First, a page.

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Japanese Losses Raise Doubts Over Financial Sophistication

Sumitomo's copper-trading trouble is only latest in a series of scandals

Yasuo Hamanaka made a leap of fame that took away the breath even of hardened dealmakers used to putting hundreds of millions of dollars on the line in a day's work. With one bound he went last week from being the top player on the world copper market to true international notoriety - as the single individual who is charged with losing more money than anyone in the history of financial markets.

His $1.8 billion in losses for Japanese trading giant Sumitomo Corp. far exceed the $1.3 billion loss with which Nicholas Leeson bankrupted Britain's Barings Bank or the $1.1 billion that Toshihide Iguchi gambled away to lose Daiwa Bank its New York license.

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There's no danger that Sumitomo, with annual revenues of $150 billion, will go bust. But the already tarnished reputation of Japanese companies for poor management and losses has suffered a new blow. Before Sumitomo's and Daiwa's troubles came a string of smaller but significant losses by other banks and financial concerns in New York and other international markets, not to mention combined losses of more than $30 billion by Japan's 21 biggest banks in the fiscal year that ended in March. Japan's financial houses, including insurance and pension funds, also lost heavily on US Treasury bonds as the yen strengthened in the 1980s.

Some of the losses have been caused by fraud, others by sheer bad management, others simply by an inability to cope with the complexities of modern financial markets. But the simple math is that Japanese financial and management systems are not sophisticated enough for the late 20th century.

Mr. Hamanaka was a highly trusted insider, a career Sumitomo executive who was never posted abroad. He reached the elite position of general manager ahead of his peers, with a smart chauffeur-driven car and a fat expense account. Hamanaka was lauded in Japan and known abroad as the "Mr. 5 percent" of the London Metal Exchange, so named for his share world copper trading. Normally Sumitomo's career executives are shuffled around every three to five years. Hamanaka was head of copper trading for 21 years.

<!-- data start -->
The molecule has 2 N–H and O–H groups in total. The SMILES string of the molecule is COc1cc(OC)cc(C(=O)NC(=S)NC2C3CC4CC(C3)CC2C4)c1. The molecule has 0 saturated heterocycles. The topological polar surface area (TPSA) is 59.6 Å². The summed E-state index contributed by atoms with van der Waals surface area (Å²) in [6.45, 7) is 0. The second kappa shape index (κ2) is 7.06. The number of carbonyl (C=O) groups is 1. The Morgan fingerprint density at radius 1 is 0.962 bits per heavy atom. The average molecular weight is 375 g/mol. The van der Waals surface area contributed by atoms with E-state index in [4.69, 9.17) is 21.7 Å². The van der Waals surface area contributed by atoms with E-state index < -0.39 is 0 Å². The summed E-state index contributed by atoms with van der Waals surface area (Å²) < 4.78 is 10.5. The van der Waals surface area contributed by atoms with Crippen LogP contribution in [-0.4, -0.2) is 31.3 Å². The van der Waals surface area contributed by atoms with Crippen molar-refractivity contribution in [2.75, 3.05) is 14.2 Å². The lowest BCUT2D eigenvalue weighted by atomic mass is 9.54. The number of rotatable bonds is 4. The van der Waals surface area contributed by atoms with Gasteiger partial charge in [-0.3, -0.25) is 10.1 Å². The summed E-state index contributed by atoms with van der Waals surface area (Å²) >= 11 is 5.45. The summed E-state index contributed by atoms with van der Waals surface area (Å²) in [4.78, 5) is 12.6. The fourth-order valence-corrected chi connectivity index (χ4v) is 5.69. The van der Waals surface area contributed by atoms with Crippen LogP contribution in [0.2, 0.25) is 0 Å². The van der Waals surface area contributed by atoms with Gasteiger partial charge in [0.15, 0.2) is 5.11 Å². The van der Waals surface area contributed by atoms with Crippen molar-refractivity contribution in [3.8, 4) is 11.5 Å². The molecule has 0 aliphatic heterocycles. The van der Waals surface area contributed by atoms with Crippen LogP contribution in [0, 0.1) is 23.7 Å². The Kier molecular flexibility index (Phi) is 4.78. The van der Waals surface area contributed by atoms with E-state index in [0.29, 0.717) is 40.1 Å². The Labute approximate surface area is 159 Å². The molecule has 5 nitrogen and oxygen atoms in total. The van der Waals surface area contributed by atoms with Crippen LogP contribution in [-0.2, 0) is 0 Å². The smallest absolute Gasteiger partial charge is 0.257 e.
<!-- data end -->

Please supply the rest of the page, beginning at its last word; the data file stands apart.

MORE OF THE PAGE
Perhaps, a ministry of finance official speculates, "Hamanaka was trusted by Sumitomo because he had an international reputation and showed that Japanese did not have to consider themselves inferior, but could trade with the grown-ups."

It is not clear yet how the massive losses accumulated, whether by simple miscalculation and stupid gambling or whether fraud was involved and Hamanaka was helping friends. What is clear is that risk-management strategies at Japanese firms are not properly developed.

Precisely because Hamanaka was such an insider, no one questioned what he was up to or imposed prudential controls and checks that would be considered elementary and essential in the West. "Traditionally, all of Japanese business has operated on trust," comments a high-ranking Ministry of Finance official.

But that is only one of the flaws.

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Though Japan is generally reckoned to be a modern capitalist economy - except by Japanese specialists - the authorities have never trusted markets. Indeed, Japan has no copper futures markets, despite being one of the biggest players in London and New York. Since Hamanaka did his trading on the telephone, this may raise the specter that whatever he has done may may be outside the scope of Japanese law.

The ministry of finance exercises iron control over financial markets, but not normally through clear-cut laws. Instead, it operates largely by administrative guidance, and sometimes through nods and winks. This system, essentially one of trust and an old-boys' network, worked decades ago. But it does not work today.

This was even apparent 15 years ago, when Japan began piling up record current-account surpluses in international trade. Like lemmings, Japanese financial institutions lent heavily abroad, until the Latin American debt crisis. Then they piled into US Treasuries. There were few domestic financial instruments, because authorities feared to create markets that might undermine their control. Used to a secure world, the Japanese did not hedge against a dollar crash, and lost hundreds of millions.

The problem was also apparent during Japan's "bubble economy" years, when advice from "nanny," the Finance Ministry, was not enough as banks competed to build speculative skyscrapers of property profits. When nanny intervened, its formal instructions to stop lending were disregarded by agricultural cooperatives, which poured money into projects that would have turned profits only if Tokyo's land was worth more than that of all the United States.

The sad lesson is that Japan has to learn to cope with a modern world, through clear rules and regular checks. Otherwise, some other Japanese may soon take Hamanaka's title of loss-making king.

* Kevin Rafferty is author of "Inside Japan's Powerhouses" (Weidenfeld & Nicolson, 1995).

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